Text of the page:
What are some sounds that have been trademarked?

What are some sounds that have been trademarked?

The primary purpose of a trademark is to prevent consumer confusion regarding who made a certain product.  A trademark is a word, phrase, symbol, and/or design that identifies and distinguishes the source of the goods of one party from those of others.  It is considered unfair competition for a company to trick consumers into buying the company’s products by displaying the trademark of another company.

Traditionally trademarks were limited to things would could be seen with your eyes.  But now, it is possible to be granted trademark protection for sounds.  The United States Patent and Trademark Office will register sound trademarks.  It is important to remember that it is not necessary to register a trademark to begin using a trademark in commerce.  The rights to a trademark flow from the use of a trademark in commerce, using the trademark as a source identifier is key to claiming a trademark.  Registering the trademark with the United States Patent and Trademark Office will grant a the user of a trademark additional right though, so it is worth the time and effort to register a trademark.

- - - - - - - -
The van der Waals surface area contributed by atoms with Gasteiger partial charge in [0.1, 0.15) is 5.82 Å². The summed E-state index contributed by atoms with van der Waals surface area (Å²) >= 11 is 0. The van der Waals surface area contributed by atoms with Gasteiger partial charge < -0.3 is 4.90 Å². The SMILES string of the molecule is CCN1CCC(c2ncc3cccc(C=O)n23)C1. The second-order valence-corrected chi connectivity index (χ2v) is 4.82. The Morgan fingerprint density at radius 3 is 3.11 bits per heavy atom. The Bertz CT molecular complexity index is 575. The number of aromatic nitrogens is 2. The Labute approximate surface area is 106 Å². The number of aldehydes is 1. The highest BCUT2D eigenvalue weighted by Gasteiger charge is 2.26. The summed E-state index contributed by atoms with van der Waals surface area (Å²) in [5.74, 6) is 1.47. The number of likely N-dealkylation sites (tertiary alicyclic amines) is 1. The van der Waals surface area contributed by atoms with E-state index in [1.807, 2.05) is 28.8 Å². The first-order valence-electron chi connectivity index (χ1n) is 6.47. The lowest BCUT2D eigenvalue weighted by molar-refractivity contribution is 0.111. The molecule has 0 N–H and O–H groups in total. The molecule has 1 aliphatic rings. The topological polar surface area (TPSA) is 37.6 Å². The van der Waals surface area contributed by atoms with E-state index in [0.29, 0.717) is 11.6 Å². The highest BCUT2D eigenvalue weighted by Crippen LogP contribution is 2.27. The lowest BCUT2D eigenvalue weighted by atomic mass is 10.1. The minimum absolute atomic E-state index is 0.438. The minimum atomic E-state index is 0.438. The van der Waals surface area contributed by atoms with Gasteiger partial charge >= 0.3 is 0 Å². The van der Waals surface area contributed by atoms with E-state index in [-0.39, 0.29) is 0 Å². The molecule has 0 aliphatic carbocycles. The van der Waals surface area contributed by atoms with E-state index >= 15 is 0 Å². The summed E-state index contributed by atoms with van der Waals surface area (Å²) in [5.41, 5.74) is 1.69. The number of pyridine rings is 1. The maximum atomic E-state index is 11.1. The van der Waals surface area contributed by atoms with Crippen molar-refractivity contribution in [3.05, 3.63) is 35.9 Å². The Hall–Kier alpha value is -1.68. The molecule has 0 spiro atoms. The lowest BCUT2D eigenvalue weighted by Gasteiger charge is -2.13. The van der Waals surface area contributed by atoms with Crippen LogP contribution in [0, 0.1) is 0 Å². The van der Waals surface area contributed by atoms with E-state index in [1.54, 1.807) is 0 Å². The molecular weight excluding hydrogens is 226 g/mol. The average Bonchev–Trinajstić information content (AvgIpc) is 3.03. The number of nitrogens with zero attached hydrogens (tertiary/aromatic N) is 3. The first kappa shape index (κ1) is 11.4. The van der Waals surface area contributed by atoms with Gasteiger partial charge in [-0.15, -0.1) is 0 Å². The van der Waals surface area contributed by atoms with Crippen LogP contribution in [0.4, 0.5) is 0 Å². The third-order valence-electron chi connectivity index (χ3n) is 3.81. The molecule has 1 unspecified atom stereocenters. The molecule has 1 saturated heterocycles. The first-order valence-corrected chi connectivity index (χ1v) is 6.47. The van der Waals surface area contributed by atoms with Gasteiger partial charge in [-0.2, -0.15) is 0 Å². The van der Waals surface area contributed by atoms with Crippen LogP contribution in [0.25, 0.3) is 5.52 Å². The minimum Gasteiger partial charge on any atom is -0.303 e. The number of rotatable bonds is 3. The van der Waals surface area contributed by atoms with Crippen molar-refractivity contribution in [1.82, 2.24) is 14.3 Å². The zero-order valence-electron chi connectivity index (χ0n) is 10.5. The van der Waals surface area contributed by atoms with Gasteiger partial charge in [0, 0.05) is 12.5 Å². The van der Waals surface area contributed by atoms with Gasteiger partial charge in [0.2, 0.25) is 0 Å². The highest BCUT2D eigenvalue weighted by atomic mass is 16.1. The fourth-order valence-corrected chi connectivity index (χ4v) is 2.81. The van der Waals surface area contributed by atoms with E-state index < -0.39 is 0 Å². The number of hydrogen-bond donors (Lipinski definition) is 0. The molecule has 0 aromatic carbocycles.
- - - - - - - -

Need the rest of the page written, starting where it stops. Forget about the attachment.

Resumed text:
Some examples of sounds that have been successfully registered as trademarks are:

72349496 – The National Broadcasting Company’s three note chimes that precedes NBC television programs.

73553567 – The Metro Goldwyn Meyer sound of a lion roaring which precedes movies produced by MGM.

73791547 – The AT&T name being spoken along with chimes to advertise AT&T’s telephone services.

74158626 – The song Sweet Georgia Brown for basketball games played by the Harlem Globetrotters.

75086922 – The sound of a wolf howling for beer produced by Anheuser-Busch

75528557 – The phrase “You’ve got mail” for internet services produced by America Online.

75676156 – ESPN’s six musical notes to identify it’s sports entertainment products.

76163189 – A childlike giggle to identity pastry and baked goods from the Pillsbury company.

76344794 – The sound of a ringing bell to identify stock market information products from the New York Stock Exchange.

76586726 – Xylophone sounds to identify audio conferencing solutions from the Cisco company.

Sound trademarks are a relatively new phenomenon but if you regularly use a sound to identify your product to consumers then it is worth it to protect that sound as a registered trademark.  Consult with an experienced trademark attorney to learn the best way to register your trademark.

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